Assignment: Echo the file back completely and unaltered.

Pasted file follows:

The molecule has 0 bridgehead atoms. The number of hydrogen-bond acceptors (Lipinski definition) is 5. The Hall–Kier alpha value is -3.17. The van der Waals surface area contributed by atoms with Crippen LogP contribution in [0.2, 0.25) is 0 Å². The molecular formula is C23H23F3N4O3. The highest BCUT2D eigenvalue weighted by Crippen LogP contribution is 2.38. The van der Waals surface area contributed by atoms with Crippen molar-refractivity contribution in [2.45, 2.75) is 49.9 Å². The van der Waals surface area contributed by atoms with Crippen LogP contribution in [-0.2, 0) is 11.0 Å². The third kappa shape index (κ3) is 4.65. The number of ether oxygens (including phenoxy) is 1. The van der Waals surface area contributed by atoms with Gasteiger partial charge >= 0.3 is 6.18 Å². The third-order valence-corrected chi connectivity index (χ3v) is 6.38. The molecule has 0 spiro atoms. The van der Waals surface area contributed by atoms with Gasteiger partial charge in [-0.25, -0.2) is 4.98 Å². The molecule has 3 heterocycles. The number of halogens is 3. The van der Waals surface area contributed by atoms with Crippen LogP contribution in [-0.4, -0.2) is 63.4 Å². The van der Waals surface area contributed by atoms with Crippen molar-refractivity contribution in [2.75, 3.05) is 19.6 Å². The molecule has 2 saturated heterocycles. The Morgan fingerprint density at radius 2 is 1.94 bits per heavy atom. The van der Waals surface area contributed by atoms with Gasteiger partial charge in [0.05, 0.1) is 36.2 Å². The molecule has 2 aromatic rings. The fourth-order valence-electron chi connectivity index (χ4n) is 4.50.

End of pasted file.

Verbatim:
The molecule has 0 bridgehead atoms. The number of hydrogen-bond acceptors (Lipinski definition) is 5. The Hall–Kier alpha value is -3.17. The van der Waals surface area contributed by atoms with Crippen LogP contribution in [0.2, 0.25) is 0 Å². The molecular formula is C23H23F3N4O3. The highest BCUT2D eigenvalue weighted by Crippen LogP contribution is 2.38. The van der Waals surface area contributed by atoms with Crippen molar-refractivity contribution in [2.45, 2.75) is 49.9 Å². The van der Waals surface area contributed by atoms with Crippen LogP contribution in [-0.2, 0) is 11.0 Å². The third kappa shape index (κ3) is 4.65. The number of ether oxygens (including phenoxy) is 1. The van der Waals surface area contributed by atoms with Gasteiger partial charge >= 0.3 is 6.18 Å². The third-order valence-corrected chi connectivity index (χ3v) is 6.38. The molecule has 0 spiro atoms. The van der Waals surface area contributed by atoms with Gasteiger partial charge in [-0.25, -0.2) is 4.98 Å². The molecule has 3 heterocycles. The number of halogens is 3. The van der Waals surface area contributed by atoms with Crippen LogP contribution in [-0.4, -0.2) is 63.4 Å². The van der Waals surface area contributed by atoms with Crippen molar-refractivity contribution in [2.75, 3.05) is 19.6 Å². The molecule has 2 saturated heterocycles. The Morgan fingerprint density at radius 2 is 1.94 bits per heavy atom. The van der Waals surface area contributed by atoms with Gasteiger partial charge in [0.05, 0.1) is 36.2 Å². The molecule has 2 aromatic rings. The fourth-order valence-electron chi connectivity index (χ4n) is 4.50.